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West J Emerg Med ; 22(5): 1045-1050, 2021 Aug 17.
Article in English | MEDLINE | ID: covidwho-1405508


INTRODUCTION: The coronavirus 2019 (COVID-19) pandemic has reinforced the importance of facial protection against droplet transmission of diseases. Healthcare workers wear personal protection equipment (PPE), including face shields and masks. Plastic face shields may have advantages over regular medical masks. Although many designs of face shields exist, there is a paucity of evidence regarding the efficacy of shield designs against droplet transmissions. There is even less published evidence comparing various face shields. Due to the urgency of the pandemic and the health and safety of healthcare workers, we aimed to study the efficacy of various face shields against droplet transmission. METHODS: We simulated droplet transmission via coughing using a heavy-duty chemical spray bottle filled with fluorescein. A standard-adult sized mannequin head was used. The mannequin head wore various face shields and was positioned to face the spray bottle at either a 0°, 45°, or 90° angle. The spray bottle was positioned at and sprayed from 30 centimeters (cm), 60 cm, or 90 cm away from the head. These steps were repeated for all face shields used. Control was a mannequin that wore no PPE. A basic mask was also tested. We collected data for particle count, total area of particle distribution, average particle size, and percentage area covered by particles. We analyzed percent covered by particles using a repeated measures mixed-model regression with Tukey-Kramer pairwise comparison. RESULTS: We used least square means to estimate the percentage area covered by particles. Wearing PPE regardless of the design reduced particle transmission to the mannequin compared to the control. The LCG mask had the lowest square means of 0.06 of all face-shield designs analyzed. Tukey-Kramer pairwise comparison showed that all PPEs had a decrease in particle contamination compared to the control. LCG shield was found to have the least contamination compared to all other masks (P < 0.05). CONCLUSION: Results suggest the importance of wearing a protective covering against droplet transmission. The LCG shield was found to decrease facial contamination by droplets the most of any tested protective equipment.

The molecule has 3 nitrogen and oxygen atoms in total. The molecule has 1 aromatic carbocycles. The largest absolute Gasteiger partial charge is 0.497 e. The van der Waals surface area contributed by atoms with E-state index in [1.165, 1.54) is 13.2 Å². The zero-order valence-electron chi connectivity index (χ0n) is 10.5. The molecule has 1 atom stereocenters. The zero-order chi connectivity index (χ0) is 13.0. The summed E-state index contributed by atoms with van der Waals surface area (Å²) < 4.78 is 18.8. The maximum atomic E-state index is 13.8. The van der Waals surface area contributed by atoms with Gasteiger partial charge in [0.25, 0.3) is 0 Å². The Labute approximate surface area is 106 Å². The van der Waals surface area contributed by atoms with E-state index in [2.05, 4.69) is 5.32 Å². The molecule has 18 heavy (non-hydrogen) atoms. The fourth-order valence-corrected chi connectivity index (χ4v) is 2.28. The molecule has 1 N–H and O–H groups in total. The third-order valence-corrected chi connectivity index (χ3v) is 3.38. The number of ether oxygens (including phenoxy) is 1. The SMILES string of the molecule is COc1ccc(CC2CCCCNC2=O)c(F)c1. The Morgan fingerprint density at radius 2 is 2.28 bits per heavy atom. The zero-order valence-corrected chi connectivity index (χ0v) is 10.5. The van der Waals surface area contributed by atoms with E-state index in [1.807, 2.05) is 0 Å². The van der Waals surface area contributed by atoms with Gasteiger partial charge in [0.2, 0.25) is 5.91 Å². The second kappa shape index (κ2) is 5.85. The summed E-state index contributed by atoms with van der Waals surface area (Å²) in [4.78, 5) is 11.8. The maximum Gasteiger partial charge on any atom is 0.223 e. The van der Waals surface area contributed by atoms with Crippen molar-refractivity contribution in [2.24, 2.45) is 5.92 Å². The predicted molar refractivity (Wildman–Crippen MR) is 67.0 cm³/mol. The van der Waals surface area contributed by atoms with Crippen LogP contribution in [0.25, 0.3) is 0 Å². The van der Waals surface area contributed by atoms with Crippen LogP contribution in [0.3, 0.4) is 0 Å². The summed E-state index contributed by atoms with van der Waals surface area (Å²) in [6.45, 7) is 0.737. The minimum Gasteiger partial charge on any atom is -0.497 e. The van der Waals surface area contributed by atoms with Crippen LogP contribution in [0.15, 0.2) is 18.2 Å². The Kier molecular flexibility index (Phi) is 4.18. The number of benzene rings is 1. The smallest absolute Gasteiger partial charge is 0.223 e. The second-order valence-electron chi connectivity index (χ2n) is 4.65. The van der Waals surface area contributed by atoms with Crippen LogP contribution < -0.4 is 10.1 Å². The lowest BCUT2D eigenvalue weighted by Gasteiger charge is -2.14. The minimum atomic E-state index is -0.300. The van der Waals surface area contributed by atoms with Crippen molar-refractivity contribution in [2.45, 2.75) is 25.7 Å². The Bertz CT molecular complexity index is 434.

Aerosols/analysis , COVID-19/prevention & control , Infection Control , Infectious Disease Transmission, Patient-to-Professional/prevention & control , Inhalation Exposure/prevention & control , Masks/statistics & numerical data , Personal Protective Equipment/statistics & numerical data , COVID-19/epidemiology , Cough , Delivery of Health Care , Humans , Manikins , Masks/standards , Particle Size , Personal Protective Equipment/standards , SARS-CoV-2
Journal of Animal Science ; 99:9-9, 2021.
Article in English | Academic Search Complete | ID: covidwho-1231714


Prior to the COVID-19 pandemic, many Extension programs used web-based resources but balanced those with in-person events for interpersonal connection with producers and for individuals with limited access to technology. In 2020, in-person Extension programs were cancelled or converted to online versions. This was the case for the 'Alfalfa in the South' (AITS) program, a collaboration between Auburn University (AU) and University of Georgia (UGA). Two online AITS programs were held (May and Sept) and are examples of rethinking traditional models and optimizing resources to prioritize our commitment to clientele. In its first program, the program content was delivered through 1) a series of webinars from AU, UGA and University of Florida (UF) Extension Specialists (n = 6 webinars) and a 1-h live roundtable discussion held through Zoom on May 13, 2020. The roundtable consisted of a moderator interacting with five panelists (faculty, Extension agents and producers) answering live questions from the audience (n = 45 participants). All content was archived by the Alabama Cooperative Extension System (ACES) for later access using online resources. The second program occurred in Sept 2020 as a collaboration between AU, UF and UGA Specialists. This program included several pre-recorded short videos and e-publications on topics in establishment and management of alfalfa in the South. In 2020, the web-metrics gathered for the ACES webpage and Youtube channel across these programs sums over 3000 views of alfalfa resources. Similarly, engagement on the AL Beef and Forage Extension Facebook pages were over 3000 people. Although a traditional formal post-programming survey was not conducted with participants, an online survey was distributed simultaneously in the south region (n = 12 states) from May through December 2020 aiming to identify main challenges and limitations of alfalfa adoption. The results (n = 212 respondents) showed approximately 65% participants already invested time in learning about alfalfa using Extension online programs and resources available. This shows increased importance of online outreach as a tool to maintain relevance and connection with clientele. [ABSTRACT FROM AUTHOR] Copyright of Journal of Animal Science is the property of Oxford University Press / USA and its content may not be copied or emailed to multiple sites or posted to a listserv without the copyright holder's express written permission. However, users may print, download, or email articles for individual use. This abstract may be abridged. No warranty is given about the accuracy of the copy. Users should refer to the original published version of the material for the full abstract. (Copyright applies to all Abstracts.)